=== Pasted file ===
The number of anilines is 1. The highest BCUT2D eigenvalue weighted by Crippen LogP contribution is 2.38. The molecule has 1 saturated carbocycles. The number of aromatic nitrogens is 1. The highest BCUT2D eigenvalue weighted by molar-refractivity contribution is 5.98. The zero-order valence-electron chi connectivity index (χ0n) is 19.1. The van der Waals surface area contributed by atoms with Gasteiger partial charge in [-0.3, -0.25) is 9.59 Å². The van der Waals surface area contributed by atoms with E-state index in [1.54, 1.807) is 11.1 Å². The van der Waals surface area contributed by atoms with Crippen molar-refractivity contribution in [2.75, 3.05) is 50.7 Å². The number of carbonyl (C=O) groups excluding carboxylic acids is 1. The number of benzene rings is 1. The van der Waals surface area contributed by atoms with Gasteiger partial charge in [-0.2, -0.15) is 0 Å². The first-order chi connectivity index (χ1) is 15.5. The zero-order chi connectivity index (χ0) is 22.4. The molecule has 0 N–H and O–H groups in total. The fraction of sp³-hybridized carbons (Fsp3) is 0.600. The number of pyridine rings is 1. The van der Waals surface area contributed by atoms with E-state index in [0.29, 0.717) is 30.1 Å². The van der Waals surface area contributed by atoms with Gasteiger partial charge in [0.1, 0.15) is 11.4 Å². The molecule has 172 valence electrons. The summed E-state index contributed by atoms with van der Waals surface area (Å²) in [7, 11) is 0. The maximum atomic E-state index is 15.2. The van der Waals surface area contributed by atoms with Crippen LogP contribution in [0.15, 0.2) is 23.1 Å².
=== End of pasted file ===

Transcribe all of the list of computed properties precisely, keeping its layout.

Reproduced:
The number of anilines is 1. The highest BCUT2D eigenvalue weighted by Crippen LogP contribution is 2.38. The molecule has 1 saturated carbocycles. The number of aromatic nitrogens is 1. The highest BCUT2D eigenvalue weighted by molar-refractivity contribution is 5.98. The zero-order valence-electron chi connectivity index (χ0n) is 19.1. The van der Waals surface area contributed by atoms with Gasteiger partial charge in [-0.3, -0.25) is 9.59 Å². The van der Waals surface area contributed by atoms with E-state index in [1.54, 1.807) is 11.1 Å². The van der Waals surface area contributed by atoms with Crippen molar-refractivity contribution in [2.75, 3.05) is 50.7 Å². The number of carbonyl (C=O) groups excluding carboxylic acids is 1. The number of benzene rings is 1. The van der Waals surface area contributed by atoms with Gasteiger partial charge in [-0.2, -0.15) is 0 Å². The first-order chi connectivity index (χ1) is 15.5. The zero-order chi connectivity index (χ0) is 22.4. The molecule has 0 N–H and O–H groups in total. The fraction of sp³-hybridized carbons (Fsp3) is 0.600. The number of pyridine rings is 1. The van der Waals surface area contributed by atoms with E-state index in [0.29, 0.717) is 30.1 Å². The van der Waals surface area contributed by atoms with Gasteiger partial charge in [0.1, 0.15) is 11.4 Å². The molecule has 172 valence electrons. The summed E-state index contributed by atoms with van der Waals surface area (Å²) in [7, 11) is 0. The maximum atomic E-state index is 15.2. The van der Waals surface area contributed by atoms with Crippen LogP contribution in [0.15, 0.2) is 23.1 Å².